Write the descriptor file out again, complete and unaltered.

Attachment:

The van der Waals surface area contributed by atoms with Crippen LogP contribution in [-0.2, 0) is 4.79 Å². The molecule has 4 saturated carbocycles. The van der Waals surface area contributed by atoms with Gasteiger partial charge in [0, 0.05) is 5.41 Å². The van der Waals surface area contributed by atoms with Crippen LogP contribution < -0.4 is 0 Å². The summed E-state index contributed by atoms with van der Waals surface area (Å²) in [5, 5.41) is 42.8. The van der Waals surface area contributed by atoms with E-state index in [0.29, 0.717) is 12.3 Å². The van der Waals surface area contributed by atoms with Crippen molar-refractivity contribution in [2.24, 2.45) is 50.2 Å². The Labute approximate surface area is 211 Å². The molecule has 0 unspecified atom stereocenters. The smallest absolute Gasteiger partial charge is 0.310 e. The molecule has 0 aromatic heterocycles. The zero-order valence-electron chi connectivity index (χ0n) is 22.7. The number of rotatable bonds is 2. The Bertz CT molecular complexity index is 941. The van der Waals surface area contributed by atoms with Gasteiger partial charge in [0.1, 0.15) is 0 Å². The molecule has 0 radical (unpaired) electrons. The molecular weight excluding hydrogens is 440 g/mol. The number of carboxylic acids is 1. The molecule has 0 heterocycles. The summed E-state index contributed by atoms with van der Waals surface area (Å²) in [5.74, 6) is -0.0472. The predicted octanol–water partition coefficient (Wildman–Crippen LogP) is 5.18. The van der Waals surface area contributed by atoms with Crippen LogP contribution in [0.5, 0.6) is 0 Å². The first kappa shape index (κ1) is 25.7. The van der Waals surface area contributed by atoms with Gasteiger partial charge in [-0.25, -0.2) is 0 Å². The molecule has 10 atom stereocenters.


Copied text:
The van der Waals surface area contributed by atoms with Crippen LogP contribution in [-0.2, 0) is 4.79 Å². The molecule has 4 saturated carbocycles. The van der Waals surface area contributed by atoms with Gasteiger partial charge in [0, 0.05) is 5.41 Å². The van der Waals surface area contributed by atoms with Crippen LogP contribution < -0.4 is 0 Å². The summed E-state index contributed by atoms with van der Waals surface area (Å²) in [5, 5.41) is 42.8. The van der Waals surface area contributed by atoms with E-state index in [0.29, 0.717) is 12.3 Å². The van der Waals surface area contributed by atoms with Crippen molar-refractivity contribution in [2.24, 2.45) is 50.2 Å². The Labute approximate surface area is 211 Å². The molecule has 0 unspecified atom stereocenters. The smallest absolute Gasteiger partial charge is 0.310 e. The molecule has 0 aromatic heterocycles. The zero-order valence-electron chi connectivity index (χ0n) is 22.7. The number of rotatable bonds is 2. The Bertz CT molecular complexity index is 941. The van der Waals surface area contributed by atoms with Gasteiger partial charge in [0.1, 0.15) is 0 Å². The molecule has 0 radical (unpaired) electrons. The molecular weight excluding hydrogens is 440 g/mol. The number of carboxylic acids is 1. The molecule has 0 heterocycles. The summed E-state index contributed by atoms with van der Waals surface area (Å²) in [5.74, 6) is -0.0472. The predicted octanol–water partition coefficient (Wildman–Crippen LogP) is 5.18. The van der Waals surface area contributed by atoms with Crippen LogP contribution in [0.5, 0.6) is 0 Å². The first kappa shape index (κ1) is 25.7. The van der Waals surface area contributed by atoms with Gasteiger partial charge in [-0.25, -0.2) is 0 Å². The molecule has 10 atom stereocenters.